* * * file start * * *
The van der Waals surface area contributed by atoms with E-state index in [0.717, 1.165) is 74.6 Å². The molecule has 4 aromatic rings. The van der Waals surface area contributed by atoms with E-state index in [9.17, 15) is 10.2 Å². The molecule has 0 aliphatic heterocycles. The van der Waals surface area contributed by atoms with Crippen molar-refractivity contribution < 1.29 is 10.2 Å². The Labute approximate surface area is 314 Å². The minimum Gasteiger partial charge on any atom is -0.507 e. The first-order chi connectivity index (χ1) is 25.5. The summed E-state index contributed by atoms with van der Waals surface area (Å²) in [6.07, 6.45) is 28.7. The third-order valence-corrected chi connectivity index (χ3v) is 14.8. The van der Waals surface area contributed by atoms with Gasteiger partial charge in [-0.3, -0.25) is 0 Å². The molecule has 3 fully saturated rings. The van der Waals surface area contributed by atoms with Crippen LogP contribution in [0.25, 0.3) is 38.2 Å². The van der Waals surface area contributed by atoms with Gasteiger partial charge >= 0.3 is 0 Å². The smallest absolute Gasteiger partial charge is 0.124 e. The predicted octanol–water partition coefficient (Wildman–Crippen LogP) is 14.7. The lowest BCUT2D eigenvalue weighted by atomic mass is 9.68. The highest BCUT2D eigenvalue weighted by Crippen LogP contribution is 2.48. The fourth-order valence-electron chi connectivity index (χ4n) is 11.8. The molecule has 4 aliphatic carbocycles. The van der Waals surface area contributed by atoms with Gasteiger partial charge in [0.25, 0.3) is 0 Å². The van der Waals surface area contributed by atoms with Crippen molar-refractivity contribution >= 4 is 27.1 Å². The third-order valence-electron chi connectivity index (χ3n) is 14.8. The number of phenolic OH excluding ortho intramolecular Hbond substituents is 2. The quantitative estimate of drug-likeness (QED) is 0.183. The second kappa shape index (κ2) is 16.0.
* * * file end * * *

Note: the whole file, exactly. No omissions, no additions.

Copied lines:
The van der Waals surface area contributed by atoms with E-state index in [0.717, 1.165) is 74.6 Å². The molecule has 4 aromatic rings. The van der Waals surface area contributed by atoms with E-state index in [9.17, 15) is 10.2 Å². The molecule has 0 aliphatic heterocycles. The van der Waals surface area contributed by atoms with Crippen molar-refractivity contribution < 1.29 is 10.2 Å². The Labute approximate surface area is 314 Å². The minimum Gasteiger partial charge on any atom is -0.507 e. The first-order chi connectivity index (χ1) is 25.5. The summed E-state index contributed by atoms with van der Waals surface area (Å²) in [6.07, 6.45) is 28.7. The third-order valence-corrected chi connectivity index (χ3v) is 14.8. The van der Waals surface area contributed by atoms with Gasteiger partial charge in [-0.3, -0.25) is 0 Å². The molecule has 3 fully saturated rings. The van der Waals surface area contributed by atoms with Crippen LogP contribution in [0.25, 0.3) is 38.2 Å². The van der Waals surface area contributed by atoms with Gasteiger partial charge >= 0.3 is 0 Å². The smallest absolute Gasteiger partial charge is 0.124 e. The predicted octanol–water partition coefficient (Wildman–Crippen LogP) is 14.7. The lowest BCUT2D eigenvalue weighted by atomic mass is 9.68. The highest BCUT2D eigenvalue weighted by Crippen LogP contribution is 2.48. The fourth-order valence-electron chi connectivity index (χ4n) is 11.8. The molecule has 4 aliphatic carbocycles. The van der Waals surface area contributed by atoms with Gasteiger partial charge in [0.25, 0.3) is 0 Å². The van der Waals surface area contributed by atoms with Crippen molar-refractivity contribution >= 4 is 27.1 Å². The third-order valence-electron chi connectivity index (χ3n) is 14.8. The number of phenolic OH excluding ortho intramolecular Hbond substituents is 2. The quantitative estimate of drug-likeness (QED) is 0.183. The second kappa shape index (κ2) is 16.0.